RCOE Students Create Adapted Books

One of the major assignments in Dr. Aftynne Cheek’s “Individualized Assessment and Curriculum” course is creating adapted books, where students adapt books in ways that assist children with both cognitive and physical disabilities in reading them. Adaptations range from simplifying the text of a story to adding features such as page-turners to books.

“In this course, I try to make the content practical,” said Cheek, who is the undergraduate special education program director and assistant professor in the Department of Reading Education and Special Education. 

“By having my students create their own adapted books, they begin to understand the time and thought needed to adapt materials for their students,” noted Cheek. 

“By having my students create their own adapted books, they begin to understand the time and thought needed to adapt materials for their students,” she noted. “They are also exposed to the IDEA Factory and other library resources.”

She added, “This project has become the hallmark of this course, and I always enjoy seeing their final projects!

The goals of the course are to examine current issues and methods related to assessment, personalized curriculum development, and the planning, implementation, and evaluation of instruction of students with moderate and severe disabilities.

Student Reflections on the Assignment

For special education major Erin Barnette, the assignment helped her learn to ask “why adapt materials and for whom.”

“It taught me to take time to develop a coherent plan in order to better serve the students I will work with,” she added. 

Barnette created summary pictures to accompany the book Too Many Pumpkins by Linda White. By placing a picture on each page of the book, she was able to adapt the book for students with disabilities in the area of reading comprehension.

Students show adapted books

Some students created their own original books. Special education major Ireland Gattens’ book focused on color identification, which included modified text, images that depict a color, and fill-in-the-blank areas completed with velcro pieces.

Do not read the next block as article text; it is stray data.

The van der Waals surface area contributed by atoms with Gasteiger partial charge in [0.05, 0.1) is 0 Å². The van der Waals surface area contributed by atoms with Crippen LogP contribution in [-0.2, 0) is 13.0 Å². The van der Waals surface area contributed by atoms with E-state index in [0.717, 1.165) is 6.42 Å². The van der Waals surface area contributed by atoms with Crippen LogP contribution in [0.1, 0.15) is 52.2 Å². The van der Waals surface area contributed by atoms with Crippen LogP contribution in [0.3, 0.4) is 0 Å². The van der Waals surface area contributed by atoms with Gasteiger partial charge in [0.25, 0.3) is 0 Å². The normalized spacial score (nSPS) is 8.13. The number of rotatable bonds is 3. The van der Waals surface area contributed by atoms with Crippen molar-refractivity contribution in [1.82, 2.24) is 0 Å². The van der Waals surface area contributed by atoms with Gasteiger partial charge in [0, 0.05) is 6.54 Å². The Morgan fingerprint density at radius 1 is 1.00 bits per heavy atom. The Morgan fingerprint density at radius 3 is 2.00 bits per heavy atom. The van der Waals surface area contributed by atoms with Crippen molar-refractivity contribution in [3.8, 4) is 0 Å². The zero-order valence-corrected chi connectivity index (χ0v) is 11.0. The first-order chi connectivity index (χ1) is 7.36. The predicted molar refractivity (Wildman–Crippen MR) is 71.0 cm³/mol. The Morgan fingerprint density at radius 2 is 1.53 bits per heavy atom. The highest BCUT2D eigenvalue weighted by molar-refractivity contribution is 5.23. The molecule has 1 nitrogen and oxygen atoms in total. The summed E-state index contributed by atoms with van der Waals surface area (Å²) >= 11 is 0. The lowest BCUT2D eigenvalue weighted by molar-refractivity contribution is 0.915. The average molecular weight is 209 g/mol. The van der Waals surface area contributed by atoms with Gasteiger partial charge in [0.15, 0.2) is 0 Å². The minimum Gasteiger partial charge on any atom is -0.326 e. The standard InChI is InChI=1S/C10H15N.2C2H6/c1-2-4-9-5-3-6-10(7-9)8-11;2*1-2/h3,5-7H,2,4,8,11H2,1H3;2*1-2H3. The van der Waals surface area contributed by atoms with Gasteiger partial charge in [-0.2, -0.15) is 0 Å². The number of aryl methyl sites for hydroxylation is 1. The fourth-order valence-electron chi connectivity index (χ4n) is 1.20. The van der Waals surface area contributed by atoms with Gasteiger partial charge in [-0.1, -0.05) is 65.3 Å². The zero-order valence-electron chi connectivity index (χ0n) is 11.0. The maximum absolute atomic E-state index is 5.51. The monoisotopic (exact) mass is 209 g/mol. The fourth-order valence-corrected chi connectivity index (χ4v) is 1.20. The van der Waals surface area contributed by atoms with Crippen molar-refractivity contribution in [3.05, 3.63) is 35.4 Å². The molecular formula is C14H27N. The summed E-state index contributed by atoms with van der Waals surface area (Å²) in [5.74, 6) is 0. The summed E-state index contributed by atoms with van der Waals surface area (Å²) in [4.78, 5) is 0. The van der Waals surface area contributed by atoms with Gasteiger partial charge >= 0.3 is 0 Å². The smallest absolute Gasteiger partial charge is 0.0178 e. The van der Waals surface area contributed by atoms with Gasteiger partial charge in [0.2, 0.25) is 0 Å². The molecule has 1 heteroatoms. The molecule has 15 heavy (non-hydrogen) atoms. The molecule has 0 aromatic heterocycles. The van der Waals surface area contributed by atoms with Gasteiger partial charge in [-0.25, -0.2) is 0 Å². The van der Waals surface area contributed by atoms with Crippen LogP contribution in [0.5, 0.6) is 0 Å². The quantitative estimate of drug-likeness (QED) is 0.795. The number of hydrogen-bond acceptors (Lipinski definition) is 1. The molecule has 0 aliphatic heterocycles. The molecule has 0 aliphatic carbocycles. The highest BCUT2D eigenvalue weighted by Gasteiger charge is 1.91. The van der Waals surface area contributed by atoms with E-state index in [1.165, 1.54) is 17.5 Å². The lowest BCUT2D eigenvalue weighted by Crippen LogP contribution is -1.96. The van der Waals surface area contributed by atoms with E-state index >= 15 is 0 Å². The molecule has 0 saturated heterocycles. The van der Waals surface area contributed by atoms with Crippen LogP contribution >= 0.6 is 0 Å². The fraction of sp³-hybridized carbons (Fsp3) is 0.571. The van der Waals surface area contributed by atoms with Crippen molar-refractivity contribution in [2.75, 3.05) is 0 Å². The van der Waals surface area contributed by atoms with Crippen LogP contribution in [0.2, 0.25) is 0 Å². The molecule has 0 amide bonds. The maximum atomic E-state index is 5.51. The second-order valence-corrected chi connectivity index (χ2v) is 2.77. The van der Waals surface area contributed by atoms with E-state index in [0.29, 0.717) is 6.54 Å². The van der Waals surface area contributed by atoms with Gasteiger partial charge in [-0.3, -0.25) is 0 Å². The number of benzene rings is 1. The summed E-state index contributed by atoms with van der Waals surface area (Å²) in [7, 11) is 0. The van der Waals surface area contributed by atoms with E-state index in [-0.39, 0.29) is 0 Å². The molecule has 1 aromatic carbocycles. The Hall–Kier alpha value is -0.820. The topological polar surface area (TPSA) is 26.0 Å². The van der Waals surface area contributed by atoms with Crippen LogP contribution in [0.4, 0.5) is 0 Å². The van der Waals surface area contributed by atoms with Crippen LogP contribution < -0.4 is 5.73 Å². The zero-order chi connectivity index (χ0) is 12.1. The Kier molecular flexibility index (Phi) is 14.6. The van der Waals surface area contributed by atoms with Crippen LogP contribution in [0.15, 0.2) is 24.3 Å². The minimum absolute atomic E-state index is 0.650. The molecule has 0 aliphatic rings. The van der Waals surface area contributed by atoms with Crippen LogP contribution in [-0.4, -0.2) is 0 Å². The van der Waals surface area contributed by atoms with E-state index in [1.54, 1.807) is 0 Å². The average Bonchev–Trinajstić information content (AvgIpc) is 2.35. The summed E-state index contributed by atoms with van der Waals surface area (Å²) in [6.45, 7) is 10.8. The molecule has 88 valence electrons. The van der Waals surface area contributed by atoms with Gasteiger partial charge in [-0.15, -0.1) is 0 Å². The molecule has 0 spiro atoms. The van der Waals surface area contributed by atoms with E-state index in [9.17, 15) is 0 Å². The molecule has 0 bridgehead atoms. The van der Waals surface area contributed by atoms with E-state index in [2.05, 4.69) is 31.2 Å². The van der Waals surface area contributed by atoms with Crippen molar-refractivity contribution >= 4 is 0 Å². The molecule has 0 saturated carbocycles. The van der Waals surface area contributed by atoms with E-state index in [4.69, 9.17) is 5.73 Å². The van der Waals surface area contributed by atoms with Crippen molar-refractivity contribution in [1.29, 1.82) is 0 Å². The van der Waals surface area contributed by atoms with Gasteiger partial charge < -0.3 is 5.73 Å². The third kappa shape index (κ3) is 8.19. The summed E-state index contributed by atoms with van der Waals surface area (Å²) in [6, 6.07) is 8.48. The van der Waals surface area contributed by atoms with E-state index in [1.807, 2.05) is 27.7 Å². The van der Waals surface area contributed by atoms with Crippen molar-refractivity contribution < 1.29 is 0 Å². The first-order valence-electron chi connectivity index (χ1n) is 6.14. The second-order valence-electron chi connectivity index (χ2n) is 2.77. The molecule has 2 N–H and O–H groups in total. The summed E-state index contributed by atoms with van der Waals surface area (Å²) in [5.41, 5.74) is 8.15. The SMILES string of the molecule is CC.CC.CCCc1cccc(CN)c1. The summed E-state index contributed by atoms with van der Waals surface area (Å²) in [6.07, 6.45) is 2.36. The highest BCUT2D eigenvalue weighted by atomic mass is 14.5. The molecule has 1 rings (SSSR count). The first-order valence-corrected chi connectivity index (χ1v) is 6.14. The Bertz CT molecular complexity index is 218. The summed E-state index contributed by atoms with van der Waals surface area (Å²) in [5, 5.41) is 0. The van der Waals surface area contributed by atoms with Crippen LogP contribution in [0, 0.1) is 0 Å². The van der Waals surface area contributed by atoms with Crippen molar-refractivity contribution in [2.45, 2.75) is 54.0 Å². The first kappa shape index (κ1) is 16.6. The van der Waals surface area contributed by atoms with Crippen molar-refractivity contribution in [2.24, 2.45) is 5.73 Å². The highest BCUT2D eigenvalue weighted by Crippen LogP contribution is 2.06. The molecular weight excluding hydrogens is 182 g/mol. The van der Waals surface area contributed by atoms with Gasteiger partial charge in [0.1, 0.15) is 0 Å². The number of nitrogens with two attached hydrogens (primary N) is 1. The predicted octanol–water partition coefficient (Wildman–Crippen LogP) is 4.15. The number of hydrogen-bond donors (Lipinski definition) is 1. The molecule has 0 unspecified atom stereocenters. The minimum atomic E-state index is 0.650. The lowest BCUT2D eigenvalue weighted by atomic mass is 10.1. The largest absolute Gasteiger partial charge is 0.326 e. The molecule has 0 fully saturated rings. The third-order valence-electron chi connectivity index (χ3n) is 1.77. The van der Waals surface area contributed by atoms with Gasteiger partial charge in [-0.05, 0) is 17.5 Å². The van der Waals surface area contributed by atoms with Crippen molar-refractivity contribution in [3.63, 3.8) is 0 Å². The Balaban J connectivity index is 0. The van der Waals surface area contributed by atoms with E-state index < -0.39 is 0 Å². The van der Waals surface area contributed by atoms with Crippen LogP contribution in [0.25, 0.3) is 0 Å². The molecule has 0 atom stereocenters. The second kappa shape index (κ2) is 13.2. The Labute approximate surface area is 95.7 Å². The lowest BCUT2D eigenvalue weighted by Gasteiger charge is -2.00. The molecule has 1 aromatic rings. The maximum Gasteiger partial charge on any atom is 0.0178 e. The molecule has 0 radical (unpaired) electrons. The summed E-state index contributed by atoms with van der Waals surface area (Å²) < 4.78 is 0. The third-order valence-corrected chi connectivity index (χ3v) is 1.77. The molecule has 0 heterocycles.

“This book can be used by a range of students, but is mostly for students with extensive support needs,” said Gattens. “Students working on reading, reading comprehension, matching, and color identification can benefit from this interactive book.”

“This project opened my eyes to the multitude of adaptations that can be used,” she noted. “I learned more about specific adaptations, the extended content standards of North Carolina, and how to best adapt a story to fit a student's needs.”

Special Education major Makenzie Pucci also created their own book, which focused on feelings and emotions. 

“This project helped me to realize that there are so many different unique and creative ways to help students learn and succeed through making an adapted book,” said Pucci. “It also helped me realize that students' abilities have a wide range.”

Implementing in Future Classrooms

After graduation, Gattens plans to work in an adapted setting. “I can use my book as an individual reading activity, a guided reading practice, an assessment on color identification, or as an interactive way of getting students engaged with a text. There are many options for this book!”

Pucci will implement this project in her classroom by making multiple types of books for a variety of subjects. “I now understand what it takes to make an adapted book and the time it takes to make one.”

For Barnette, she plans to be flexible with her adaptations and adjust accordingly. “If students are confused by the adaptations to books, materials, etc., they will not learn to the best of their abilities.”

Students Create Adapted Books
Published: Apr 12, 2022 11:58am